How about Capcom vs. Everybody?
Fighters come and fighters go, but one fighter that has been with us forever is
the Street Fighter. Over the years, the Street Fighter franchise
has spawned a boatload of games (although how they haven’t gotten past the number
3 is way beyond me) and has been the benchmark for all 2D fighting games. Ryu
and Guile will always be with us, forever throwing fireballs and sonic booms ’til
the day we die. Hadoken!
The Marvel universe of super heroes has also been a part of young boys’ lives
for some time now. Spidey and the rest of the gang have also gained a newfound
popularity as they have teamed up with Capcom crew. When you combine the success
of the Street Fighters with the success of the Marvel universe, you get
Marvel vs. Capcom super-uber-hyper-EX-minus-pie
It’s completely amazing how much a classic Capcom fighter can be revamped
to create a refreshingly new title. Marvel vs. Capcom 2 is an excellent
sequel that mixes together timeless gameplay, an ensemble cast and hyper energy.
Right off the bat, you’ll notice that Marvel vs. Capcom 2 is not your
average fighting game. First of all, there is a tremendous number of characters
that you can choose from. From the very beginning of the game, 24 characters
are selectable, including Tron Bonne, Doctor Doom, and Cable. An additional
32 characters can also be “bought” in the game’s store, bringing the grand total
to 56 characters! That’s enough fighters to create a small army and take over
Another standout feature is the game’s three-person tag team fighting scheme.
As your first character enters the fighting arena, two teammates wait in the
wings to crush your opponent. The bench never stays warm, though, since the
single push of a button will call in either or both teammates to help in the
battle. Both teammates can even join your character in an all out, ass-kicking
hyper combo. The whole concept of teamwork takes on a new meaning as team combos
can reach in excess of one hundred hits! That’ll leave a scar.
Even with all the insane action that goes on, Marvel vs. Capcom 2 never
misses a beat. The frame rate is super smooth and even with six characters on
screen at once, everything runs perfectly. Turbo mode is absolutely insane,
but unfortunately turns into a complete button masher.
featured in Marvel vs. Capcom 2 is a ton of attack options. Besides the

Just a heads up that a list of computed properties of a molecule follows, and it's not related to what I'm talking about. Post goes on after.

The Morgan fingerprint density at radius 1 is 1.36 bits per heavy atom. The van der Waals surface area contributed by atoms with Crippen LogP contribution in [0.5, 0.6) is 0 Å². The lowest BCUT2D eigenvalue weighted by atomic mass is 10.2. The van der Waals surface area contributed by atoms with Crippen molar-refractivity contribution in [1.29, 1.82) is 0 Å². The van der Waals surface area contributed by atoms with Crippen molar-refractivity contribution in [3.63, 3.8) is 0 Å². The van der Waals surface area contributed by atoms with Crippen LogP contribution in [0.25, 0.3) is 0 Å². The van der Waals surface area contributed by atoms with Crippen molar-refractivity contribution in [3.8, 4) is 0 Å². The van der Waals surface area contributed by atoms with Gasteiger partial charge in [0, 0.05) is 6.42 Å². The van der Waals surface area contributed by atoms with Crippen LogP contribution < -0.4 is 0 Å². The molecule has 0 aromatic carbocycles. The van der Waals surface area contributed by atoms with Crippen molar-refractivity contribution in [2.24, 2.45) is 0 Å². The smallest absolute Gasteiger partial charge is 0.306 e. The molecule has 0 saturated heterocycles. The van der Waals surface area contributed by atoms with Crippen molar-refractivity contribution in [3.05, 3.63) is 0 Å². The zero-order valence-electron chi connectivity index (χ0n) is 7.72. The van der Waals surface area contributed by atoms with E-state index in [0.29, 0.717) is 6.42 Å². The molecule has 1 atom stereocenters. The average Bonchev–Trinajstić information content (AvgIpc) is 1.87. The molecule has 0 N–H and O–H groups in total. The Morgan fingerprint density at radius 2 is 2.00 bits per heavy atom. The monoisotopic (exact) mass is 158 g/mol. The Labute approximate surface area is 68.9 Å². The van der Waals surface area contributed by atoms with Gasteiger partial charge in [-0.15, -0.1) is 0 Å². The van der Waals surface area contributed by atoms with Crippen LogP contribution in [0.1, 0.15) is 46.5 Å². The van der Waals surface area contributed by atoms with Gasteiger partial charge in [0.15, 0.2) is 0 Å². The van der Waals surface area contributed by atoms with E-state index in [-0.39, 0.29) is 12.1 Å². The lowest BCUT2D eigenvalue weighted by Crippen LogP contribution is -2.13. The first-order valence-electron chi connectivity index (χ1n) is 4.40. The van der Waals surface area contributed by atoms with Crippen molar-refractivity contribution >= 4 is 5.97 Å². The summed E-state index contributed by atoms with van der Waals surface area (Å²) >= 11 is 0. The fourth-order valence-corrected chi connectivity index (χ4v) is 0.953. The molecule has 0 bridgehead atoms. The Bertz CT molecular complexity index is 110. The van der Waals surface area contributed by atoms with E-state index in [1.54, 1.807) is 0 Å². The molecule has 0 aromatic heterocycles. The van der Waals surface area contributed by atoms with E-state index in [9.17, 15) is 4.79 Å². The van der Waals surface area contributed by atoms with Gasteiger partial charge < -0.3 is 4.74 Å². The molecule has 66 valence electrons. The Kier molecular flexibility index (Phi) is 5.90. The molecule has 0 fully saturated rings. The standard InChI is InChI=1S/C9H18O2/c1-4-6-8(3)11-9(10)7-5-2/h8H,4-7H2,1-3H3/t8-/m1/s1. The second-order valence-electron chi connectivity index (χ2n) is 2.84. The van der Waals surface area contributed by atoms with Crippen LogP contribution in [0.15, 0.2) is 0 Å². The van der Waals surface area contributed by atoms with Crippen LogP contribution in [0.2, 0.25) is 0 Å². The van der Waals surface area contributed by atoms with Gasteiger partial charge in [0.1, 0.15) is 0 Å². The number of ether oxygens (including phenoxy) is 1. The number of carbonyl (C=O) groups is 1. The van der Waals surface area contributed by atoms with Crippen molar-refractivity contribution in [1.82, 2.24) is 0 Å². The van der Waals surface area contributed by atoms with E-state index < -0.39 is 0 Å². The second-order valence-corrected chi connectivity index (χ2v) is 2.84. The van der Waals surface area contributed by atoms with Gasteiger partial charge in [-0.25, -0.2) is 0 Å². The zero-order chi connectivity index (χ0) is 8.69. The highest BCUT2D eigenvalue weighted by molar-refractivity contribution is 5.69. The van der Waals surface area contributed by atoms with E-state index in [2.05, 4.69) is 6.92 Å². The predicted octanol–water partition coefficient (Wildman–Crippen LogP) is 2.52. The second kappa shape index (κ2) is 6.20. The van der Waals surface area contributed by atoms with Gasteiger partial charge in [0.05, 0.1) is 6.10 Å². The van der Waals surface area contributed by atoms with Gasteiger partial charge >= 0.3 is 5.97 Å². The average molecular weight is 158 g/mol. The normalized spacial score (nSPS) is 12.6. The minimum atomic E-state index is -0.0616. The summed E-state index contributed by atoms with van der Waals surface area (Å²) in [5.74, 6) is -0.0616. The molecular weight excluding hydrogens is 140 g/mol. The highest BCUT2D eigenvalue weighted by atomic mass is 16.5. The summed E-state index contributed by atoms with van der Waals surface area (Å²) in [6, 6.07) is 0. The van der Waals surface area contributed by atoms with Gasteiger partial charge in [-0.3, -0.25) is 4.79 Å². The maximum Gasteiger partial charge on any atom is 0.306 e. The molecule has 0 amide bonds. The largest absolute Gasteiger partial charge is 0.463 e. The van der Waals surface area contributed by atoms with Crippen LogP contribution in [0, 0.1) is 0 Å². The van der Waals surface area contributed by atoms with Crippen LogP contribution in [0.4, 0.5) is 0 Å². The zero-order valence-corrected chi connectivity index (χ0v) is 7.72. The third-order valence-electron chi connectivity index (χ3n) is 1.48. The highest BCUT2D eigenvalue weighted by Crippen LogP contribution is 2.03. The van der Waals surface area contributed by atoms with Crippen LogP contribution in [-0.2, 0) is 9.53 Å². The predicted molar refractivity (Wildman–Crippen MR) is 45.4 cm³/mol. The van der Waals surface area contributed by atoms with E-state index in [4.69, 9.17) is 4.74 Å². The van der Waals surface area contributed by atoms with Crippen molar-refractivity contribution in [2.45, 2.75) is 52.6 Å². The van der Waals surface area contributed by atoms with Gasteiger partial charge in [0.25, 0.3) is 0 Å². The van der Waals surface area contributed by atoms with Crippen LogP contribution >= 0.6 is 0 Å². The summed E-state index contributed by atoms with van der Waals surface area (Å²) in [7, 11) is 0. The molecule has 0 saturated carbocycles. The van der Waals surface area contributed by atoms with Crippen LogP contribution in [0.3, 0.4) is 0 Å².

normal attacks that each character can execute, there is also a snap back move
(which forces your opponent to change characters), a variable counter (which
calls in a partner to perform a counterattack), and a delayed hyper combo (that
will toss three consecutive hyper combos against your enemy). The only problem
with all these options are that they take a bit more skill to pull off than
your average fighter (especially in turbo mode). Plus, they have stupid names.
The graphics have gotten a total face lift. Not only do the characters look
smoother than ever in 2D glory, but the backgrounds have been transformed into
perfect 2.5D! Now what, pray tell, is 2.5D? It’s a 3D-object(s) set alongside
a 2D background. Marvel vs. Capcom 2 pulls this off perfectly, creating
a 2.5D graphical wonder that is candy for the eyes.
Perhaps the crowning achievement of Marvel vs. Capcom 2‘s is the game’s
ability to get around the Dreamcast controller’s lack of six buttons. Main attack
buttons number only four, consisting of one heavy and light hand and foot technique.
No more medium power! The triggers are no longer attacks, but are used to call
in your allies. This button setup is the best that I have even seen in a 2D
Capcom game and doesn’t penalize you at all for not having an arcade style controller.
The biggest problem with this game is the sound. Some of the lamest music
that you’ve ever heard can be found in this fighting game. Words cannot accurately
describe exactly how bad the music is. Wait, let me try. Cheesy. Out of place.
Irritating. Ah, that does it. There’s no fighting energy in it at all. Period.
Let’s just say that it will “take you for a ride.”
Overall, I would have to say this is the best installment of any Street
Fighter game in recent memory. It breaks into some new territory with 3-on-3
matches and gains some super replay value with the insane amount of characters
to unlock. The game also stays true to the original gameplay concept with quarter
and half circle moves galore. While nothing new, Marvel vs. Capcom 2
packs a dragon punch when it comes to action and blows the 2D competition away.